Ninth Circuit Chief Judge Alex Kozinski Objects to Class Settlement

Posted in Class Action Settlements

It’s always worth a look when a federal judge steps down from Olympus the bench to act as an ordinary mortal litigant.  Class action aficionados in particular should not  miss Alison Frankel’s report for Reuters, discussing a remarkable objection by Chief Judge Kozinksi and his wife to approval of a class settlement in a case in which he happens to be a class member.

Upcoming Webinar on New TCPA Rules

Posted in Class Action Trends

Last month, the FCC’s new rules under the Telephone Consumer Protection Act (TCPA) for consent telemarketing calls went into effect.  (We’ve previously discussed those rules on this blog.)  On Wednesday (November 13), I’ll be co-presenting a 90-minute CLE webinar about the new rules for Bloomberg BNA.  For more information or to register, please visit Bloomberg… Continue Reading

Third Circuit Rulings Give Teeth to Ascertainability Requirement for Class Certification

Posted in Ascertainability, Class Certification, Numerosity, Superiority

The “ascertainability” requirement for class certification is a crucial safeguard for both defendants and absent class members. There is some debate about its origin: some courts have held that it is implicit in Rule 23 that class members must be readily identifiable; others find ascertainability to be rooted in Rule 23(a)(1)’s numerosity mandate or Rule… Continue Reading

Update: Ninth Circuit to Decide Whether an Offer of Judgment to a Named Plaintiff Will Moot a Class Action

Posted in Motions Practice

We’ve previously written about the petition for interlocutory appeal in Chen v. Allstate Insurance Co., a TCPA class action that involves an important issue for class action practitioners:  can a named plaintiff refuse an offer of judgment for full relief and continue pursuing a class action?  The Ninth Circuit recently granted (pdf) the petition and can… Continue Reading

Judges Irked At Placeholder Class-Certification Motions Too

Posted in Class Action Trends, Motions Practice

From a practitioner’s standpoint, one of my five least-favorite recent developments in federal class-action practice is the explosion in the number of premature motions for class certification that would-be class representatives file. I understand the motivation behind these motions—often filed along with the initial complaint. Of course, they are not seriously intended to induce a… Continue Reading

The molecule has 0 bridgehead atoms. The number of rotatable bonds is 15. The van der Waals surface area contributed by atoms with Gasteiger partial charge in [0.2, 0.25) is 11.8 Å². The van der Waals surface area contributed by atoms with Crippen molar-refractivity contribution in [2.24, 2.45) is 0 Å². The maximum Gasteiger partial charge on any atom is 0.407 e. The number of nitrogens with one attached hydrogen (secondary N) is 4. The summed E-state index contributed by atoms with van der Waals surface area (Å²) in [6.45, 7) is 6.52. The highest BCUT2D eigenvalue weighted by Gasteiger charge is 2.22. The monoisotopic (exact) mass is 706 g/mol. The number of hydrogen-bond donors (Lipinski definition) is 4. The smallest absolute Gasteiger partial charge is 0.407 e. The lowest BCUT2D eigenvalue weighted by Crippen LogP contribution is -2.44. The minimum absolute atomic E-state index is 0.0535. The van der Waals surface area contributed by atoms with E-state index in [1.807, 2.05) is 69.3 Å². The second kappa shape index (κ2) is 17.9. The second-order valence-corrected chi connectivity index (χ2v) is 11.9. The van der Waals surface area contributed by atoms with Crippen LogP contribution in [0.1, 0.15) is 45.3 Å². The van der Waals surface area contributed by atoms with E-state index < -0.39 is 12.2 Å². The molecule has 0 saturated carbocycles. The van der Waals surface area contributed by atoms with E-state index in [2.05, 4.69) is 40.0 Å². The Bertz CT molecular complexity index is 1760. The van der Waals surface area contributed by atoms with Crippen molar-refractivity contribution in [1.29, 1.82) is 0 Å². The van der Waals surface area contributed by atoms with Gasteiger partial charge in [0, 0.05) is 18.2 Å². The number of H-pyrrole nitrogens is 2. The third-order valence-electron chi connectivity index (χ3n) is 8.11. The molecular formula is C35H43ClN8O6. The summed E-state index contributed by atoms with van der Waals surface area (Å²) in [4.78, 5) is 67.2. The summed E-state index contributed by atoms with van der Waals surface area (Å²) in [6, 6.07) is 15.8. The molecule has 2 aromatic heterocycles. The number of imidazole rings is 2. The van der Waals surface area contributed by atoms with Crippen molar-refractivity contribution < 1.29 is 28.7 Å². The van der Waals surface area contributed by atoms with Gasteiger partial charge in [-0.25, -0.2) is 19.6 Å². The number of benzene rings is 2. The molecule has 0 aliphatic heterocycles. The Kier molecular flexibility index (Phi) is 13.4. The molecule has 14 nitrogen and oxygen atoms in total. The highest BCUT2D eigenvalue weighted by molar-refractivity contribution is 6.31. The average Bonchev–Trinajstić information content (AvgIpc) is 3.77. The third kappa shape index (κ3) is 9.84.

Third Circuit Rules that TCPA Authorizes Consumers To Retract Consent to Cell Phone Calls

Posted in Motions Practice

The spate of class actions under the Telephone Consumer Protection Act (TCPA) isn’t ending anytime soon. And the risks to businesses have just increased in the Third Circuit, thanks to that court’s recent ruling that the TCPA permits consumers to retract consent to receiving calls on their cell phones placed by automatic telephone dialing systems…. Continue Reading

Will the Ninth Circuit Revisit the Issue of Whether an Offer of Judgment to the Named Plaintiff Can Moot a Class Action?

Posted in Motions Practice, U.S. Supreme Court

Before the Supreme Court’s decision last Term in Genesis Healthcare Corp. v. Symczyk, 133 S. Ct. 1523 (2013), the Ninth Circuit had held that a named plaintiff can continue to pursue a putative class action even after the defendant has extended that plaintiff an offer of judgment for the full individual relief sought in the… Continue Reading

Are You Prepared for the New TCPA Rules? The Plaintiffs’ Bar Is.

Posted in Class Action Trends

The Telephone Consumer Protection Act (TCPA) is a favorite of the plaintiffs’ class-action bar because it provides for statutory damages of up to $1,500 for knowing or willful violations. With some exceptions, the TCPA prohibits, among other things, unsolicited marketing faxes as well as calls and text messages using autodialers or prerecorded voices. See, e.g.,… Continue Reading

Will Creditors Face Actions Over Their Debt-Collection Practices by the CFPB or the Class-Action Bar?

Posted in Class Action Trends

Companies that provide credit to their customers are well aware that the Fair Debt Collection Practices Act (FDCPA), which authorizes suits against violators for statutory damages of up to $1,000, applies only to “debt collectors”—not creditors. 15 U.S.C. § 1692k. But a recent bulletin (pdf) by the CFPB—whose commissioner Richard Cordray was just confirmed by… Continue Reading

Can Plaintiffs Gerrymander Mass Actions to Avoid Federal Jurisdiction?

Posted in Motions Practice, Uncategorized

The Class Action Fairness Act of 2005 (“CAFA”) provides that defendants may remove certain mass actions—cases that are proposed to be tried jointly—so long as the aggregate amount at stake is at least $5 million and there are 100 or more plaintiffs in the case. 28 U.S.C. § 1332(d)(11). But what if plaintiffs’ counsel try… Continue Reading

How to Draft Fair and Enforceable Consumer and Employee Arbitration Agreements

Posted in Arbitration

We frequently help companies address how to manage dispute resolution with their customers and employees—and in particular, how to make use of arbitration as a fair alternative to litigation in court (including class actions).  As a result, we have a great deal of experience with drafting new arbitration agreements and helping companies fine-tune their existing… Continue Reading

Supreme Court Grants Review in Recess Appointments Challenge

Posted in Employment, U.S. Supreme Court

We’ve been reporting on the constitutional challenge to President Obama’s recess appointments to the National Labor Relations Board, which has serious implications for the recess appointment of Consumer Financial Protection Bureau head Richard Cordray. Yesterday, the Supreme Court granted the government’s unopposed petition for a writ of certiorari from the D.C. Circuit’s decision in Noel… Continue Reading